scale ] ) 220 Appendix A: Function Quick Reference . Replaces characters in a string with a single character. Removes blanks or characters from the beginning of a string. NewChar ) REPLACESTR ( InputString. Returns whether a value is NULL. Available in the Designer and the Workflow Manager. REPLACECHR REPLACESTR REPLACECHR( InputString. or no character. Available in the Designer and the Workflow Manager.] NewString ) RTRIM( string [. multiple characters. trim_set ] ) METAPHONE( string [. search_value [. length ] ) TO_CHAR( numeric_value ) TO_CHAR( date [. OldStringN. Available in the Designer. Available in the Designer and the Workflow Manager. Available in the Designer and the Workflow Manager. start [. occurrence ] ] ) IS_DATE( value ) IS_NUMBER( value ) IS_SPACES( value ) ISNULL( value ) LTRIM( string [. Returns whether a string is a valid number.Data Cleansing Functions Function INSTR IS_DATE IS_NUMBER IS_SPACES ISNULL LTRIM METAPHONE Syntax INSTR( string. Available in the Designer and the Workflow Manager. Converts a character string to a date datatype in the same format as the character string. Returns whether a value is a valid date. Available in the Designer and the Workflow Manager. trim_set ] ) SOUNDEX( string ) SUBSTR( string. Encodes characters of the English language alphabet (A-Z). Available in the Designer and the Workflow Manager. Returns whether a value consists entirely of spaces. Removes blanks or characters from the end of a string. Replaces characters in a string with a single character or no character. format ] ) TO_DATE( string [. Available in the Designer and the Workflow Manager. [OldString2. OldCharSet. Available in the Designer and the Workflow Manager. format ] ) RTRIM SOUNDEX SUBSTR TO_CHAR TO_DATE TO_DECIMAL TO_DECIMAL( value [. Available in the Designer and the Workflow Manager. Available in the Designer and the Workflow Manager. It encodes both uppercase and lowercase letters in uppercase. OldString1. start [.. . Available in the Designer and the Workflow Manager. Encodes a string value into a four-character string. counting from left to right. Available in the Designer and the Workflow Manager.length] ) Description Returns the position of a character set in a string. Returns a portion of a string. Available in the Designer and the Workflow Manager. Converts any value (except binary) to a decimal. Converts numeric values and dates to text strings..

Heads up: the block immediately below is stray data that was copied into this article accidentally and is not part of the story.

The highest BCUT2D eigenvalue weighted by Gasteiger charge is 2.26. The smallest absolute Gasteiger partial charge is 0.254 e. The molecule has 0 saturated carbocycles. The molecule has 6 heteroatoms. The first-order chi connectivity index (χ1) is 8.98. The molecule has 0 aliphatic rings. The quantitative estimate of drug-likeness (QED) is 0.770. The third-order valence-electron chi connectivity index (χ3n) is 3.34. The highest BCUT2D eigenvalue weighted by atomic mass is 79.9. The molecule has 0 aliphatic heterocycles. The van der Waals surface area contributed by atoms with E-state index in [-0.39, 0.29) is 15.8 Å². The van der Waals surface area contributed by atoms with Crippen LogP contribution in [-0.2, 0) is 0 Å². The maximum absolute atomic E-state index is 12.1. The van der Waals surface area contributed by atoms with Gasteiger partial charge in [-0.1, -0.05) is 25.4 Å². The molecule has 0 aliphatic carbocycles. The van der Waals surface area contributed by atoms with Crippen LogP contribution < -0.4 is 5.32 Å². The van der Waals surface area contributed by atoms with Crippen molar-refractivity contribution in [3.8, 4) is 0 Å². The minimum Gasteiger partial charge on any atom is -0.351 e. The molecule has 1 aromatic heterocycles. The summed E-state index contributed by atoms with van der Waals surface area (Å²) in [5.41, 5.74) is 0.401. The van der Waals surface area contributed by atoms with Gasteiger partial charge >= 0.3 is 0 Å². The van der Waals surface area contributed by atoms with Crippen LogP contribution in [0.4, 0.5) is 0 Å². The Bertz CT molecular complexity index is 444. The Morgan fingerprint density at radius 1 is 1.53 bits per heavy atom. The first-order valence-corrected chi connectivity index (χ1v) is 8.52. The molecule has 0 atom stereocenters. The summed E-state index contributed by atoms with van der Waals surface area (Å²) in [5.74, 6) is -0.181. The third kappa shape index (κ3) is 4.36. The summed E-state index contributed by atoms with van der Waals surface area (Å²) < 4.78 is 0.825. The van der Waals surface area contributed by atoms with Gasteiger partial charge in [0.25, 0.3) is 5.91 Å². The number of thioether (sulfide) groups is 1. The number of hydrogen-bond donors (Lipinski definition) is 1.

Available in the Designer and the Workflow Manager. Available in the Designer and the Workflow Manager. Converts any value (except binary) to an integer by rounding the decimal portion of a value.Function TO_FLOAT Syntax TO_FLOAT( value ) Description Converts any value (except binary) to a double-precision floating point number (the Double datatype). TO_INTEGER TO_INTEGER( value ) Data Cleansing Functions 221 .

Returns the earliest date found in a group. filter_condition ) ROUND( date [. Available in the Designer. date2 ) DATE_DIFF( date1. Returns a value indicating the earlier of two dates.Date Functions Function ADD_TO_DATE Syntax ADD_TO_DATE( date. amount ) Description Adds a specified amount to one part of a date/time value. format ] ) 222 Appendix A: Function Quick Reference . format ) LAST_DAY MAX MIN ROUND SET_DATE_PART TRUNC LAST_DAY( date ) MAX( date. Sets one part of a date/time value to a specified value. Rounds one part of a date. Available in the Designer and the Workflow Manager. Returns the length of time between two dates. format. months. value ) TRUNC( date [. Returns the latest date found in a group. format. or seconds). Available in the Designer and the Workflow Manager. Available in the Designer and the Workflow Manager. Truncates dates to a specific year. Note: If you do not specify the year as YYYY. Returns the specified part of a date as an integer value. hour. Returns the date of the last day of the month for each date in a port. Available in the Designer and the Workflow Manager. Available in the Designer and the Workflow Manager. hours. the PowerCenter Server assumes the date is in the current century. day. Available in the Designer and the Workflow Manager. measured in the specified increment (years. and returns a date in the same format as the specified date. Available in the Designer. or minute. Available in the Designer and the Workflow Manager. days. format ] ) SET_DATE_PART( date. date2. Available in the Designer and the Workflow Manager. DATE_COMPARE DATE_DIFF DATE_COMPARE( date1. minutes. filter_condition ) MIN( date. month. based on the default date format of MM/DD/YYYY HH24:MI:SS. format ) GET_DATE_PART GET_DATE_PART( date.